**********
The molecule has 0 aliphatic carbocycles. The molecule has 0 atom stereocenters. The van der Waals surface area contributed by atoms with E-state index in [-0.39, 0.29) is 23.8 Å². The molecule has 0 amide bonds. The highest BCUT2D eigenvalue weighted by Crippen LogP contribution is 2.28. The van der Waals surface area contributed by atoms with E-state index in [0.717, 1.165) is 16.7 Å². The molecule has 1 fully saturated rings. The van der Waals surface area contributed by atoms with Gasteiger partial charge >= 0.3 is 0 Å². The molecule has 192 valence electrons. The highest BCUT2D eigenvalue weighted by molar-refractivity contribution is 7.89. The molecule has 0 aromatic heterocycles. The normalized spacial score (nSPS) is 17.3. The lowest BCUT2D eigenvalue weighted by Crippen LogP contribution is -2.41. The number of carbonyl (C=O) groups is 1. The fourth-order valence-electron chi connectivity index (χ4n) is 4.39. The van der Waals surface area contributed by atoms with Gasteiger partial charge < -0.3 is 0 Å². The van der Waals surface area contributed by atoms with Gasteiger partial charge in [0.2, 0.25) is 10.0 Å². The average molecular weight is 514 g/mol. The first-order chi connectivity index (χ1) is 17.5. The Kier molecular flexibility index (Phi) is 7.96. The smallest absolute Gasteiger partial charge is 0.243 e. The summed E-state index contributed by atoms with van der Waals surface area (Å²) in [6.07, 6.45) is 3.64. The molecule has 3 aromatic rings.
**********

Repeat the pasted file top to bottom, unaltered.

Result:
The molecule has 0 aliphatic carbocycles. The molecule has 0 atom stereocenters. The van der Waals surface area contributed by atoms with E-state index in [-0.39, 0.29) is 23.8 Å². The molecule has 0 amide bonds. The highest BCUT2D eigenvalue weighted by Crippen LogP contribution is 2.28. The van der Waals surface area contributed by atoms with E-state index in [0.717, 1.165) is 16.7 Å². The molecule has 1 fully saturated rings. The van der Waals surface area contributed by atoms with Gasteiger partial charge >= 0.3 is 0 Å². The molecule has 192 valence electrons. The highest BCUT2D eigenvalue weighted by molar-refractivity contribution is 7.89. The molecule has 0 aromatic heterocycles. The normalized spacial score (nSPS) is 17.3. The lowest BCUT2D eigenvalue weighted by Crippen LogP contribution is -2.41. The number of carbonyl (C=O) groups is 1. The fourth-order valence-electron chi connectivity index (χ4n) is 4.39. The van der Waals surface area contributed by atoms with Gasteiger partial charge < -0.3 is 0 Å². The van der Waals surface area contributed by atoms with Gasteiger partial charge in [0.2, 0.25) is 10.0 Å². The average molecular weight is 514 g/mol. The first-order chi connectivity index (χ1) is 17.5. The Kier molecular flexibility index (Phi) is 7.96. The smallest absolute Gasteiger partial charge is 0.243 e. The summed E-state index contributed by atoms with van der Waals surface area (Å²) in [6.07, 6.45) is 3.64. The molecule has 3 aromatic rings.